Marion, Kentucky. Years ago, back in 1916, a woman named Mary Louise Ford and her five year old daughter, Mary Ellen Ford, were living in Pilot’s Knob. Both mother and daughter were accused of being witches and the superstitious villagers were too terrified to wait and bring them to trial. Instead, they dragged the mother and daughter out of their house and burned them alive at the stake. They buried the mother’s body somewhere else, but they were afraid that the little witch girl would...
'Witching Time of Night'-Witchcraft was a fact of life not something only a few believed in. If your milk soured a witch's curse was to blame. If your pregnancy miscarried, your elderly female neighbor was behind it, especially if she lived alone and knew how to heal the sick. Witches were hanged in England, burnt in Europe. Suicides were still buried at crossroads to confuse their way back from the land of the dead, stakes were put though their hearts to pin them to the ground.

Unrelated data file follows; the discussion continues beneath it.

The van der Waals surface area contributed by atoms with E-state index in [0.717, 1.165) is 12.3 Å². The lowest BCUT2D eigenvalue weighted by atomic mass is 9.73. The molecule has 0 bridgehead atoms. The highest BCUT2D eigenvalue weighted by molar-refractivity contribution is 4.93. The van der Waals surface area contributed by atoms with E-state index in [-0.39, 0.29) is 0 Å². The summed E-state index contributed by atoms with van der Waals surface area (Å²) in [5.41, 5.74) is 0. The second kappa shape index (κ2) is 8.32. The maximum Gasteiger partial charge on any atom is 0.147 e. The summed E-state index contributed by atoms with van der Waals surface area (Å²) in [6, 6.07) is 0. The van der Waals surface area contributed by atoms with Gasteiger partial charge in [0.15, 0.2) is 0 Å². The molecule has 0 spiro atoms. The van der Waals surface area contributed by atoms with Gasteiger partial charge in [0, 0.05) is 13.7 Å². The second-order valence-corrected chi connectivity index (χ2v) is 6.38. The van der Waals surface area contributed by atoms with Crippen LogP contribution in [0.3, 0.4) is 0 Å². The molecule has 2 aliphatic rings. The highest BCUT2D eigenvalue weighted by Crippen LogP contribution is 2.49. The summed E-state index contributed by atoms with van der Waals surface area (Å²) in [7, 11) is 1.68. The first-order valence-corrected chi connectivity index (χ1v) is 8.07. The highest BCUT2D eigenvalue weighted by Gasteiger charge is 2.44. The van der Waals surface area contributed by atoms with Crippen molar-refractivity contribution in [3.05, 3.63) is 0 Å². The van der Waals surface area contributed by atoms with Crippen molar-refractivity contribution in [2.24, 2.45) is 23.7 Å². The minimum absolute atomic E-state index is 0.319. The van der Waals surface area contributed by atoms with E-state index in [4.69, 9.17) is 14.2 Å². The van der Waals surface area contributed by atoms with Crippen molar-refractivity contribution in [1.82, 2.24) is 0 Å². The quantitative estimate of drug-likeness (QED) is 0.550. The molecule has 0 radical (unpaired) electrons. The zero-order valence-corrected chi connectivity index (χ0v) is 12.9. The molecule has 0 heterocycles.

The grave of witch Lizzie o Banton (real name Lizzie Batty) who died in Brampton, Cumbria in 1817. She was 'guilty' of “acting in a peculiar manner, dressing curiously and generally ‘acting the part’,” She died of old age, however, rather than being burnt at the stake
The local legend is that Sarah was a witch and that the cage was put over her grave to stop her from rising! The grave is in the north side of the churchyard and that was traditionally the area set aside for suicides and wrongdoers. But would a witch be buried in consecrated ground?
A statue of Alice Nutter, one of the accused and hanged Pendle Witches. The trials of the Pendle witches in 1612 are among the most famous witch trials in English history, and some of the best recorded of the 17th century. The twelve accused lived in the area around Pendle Hill in Lancashire, and were charged with the murders of ten people by the use of witchcraft.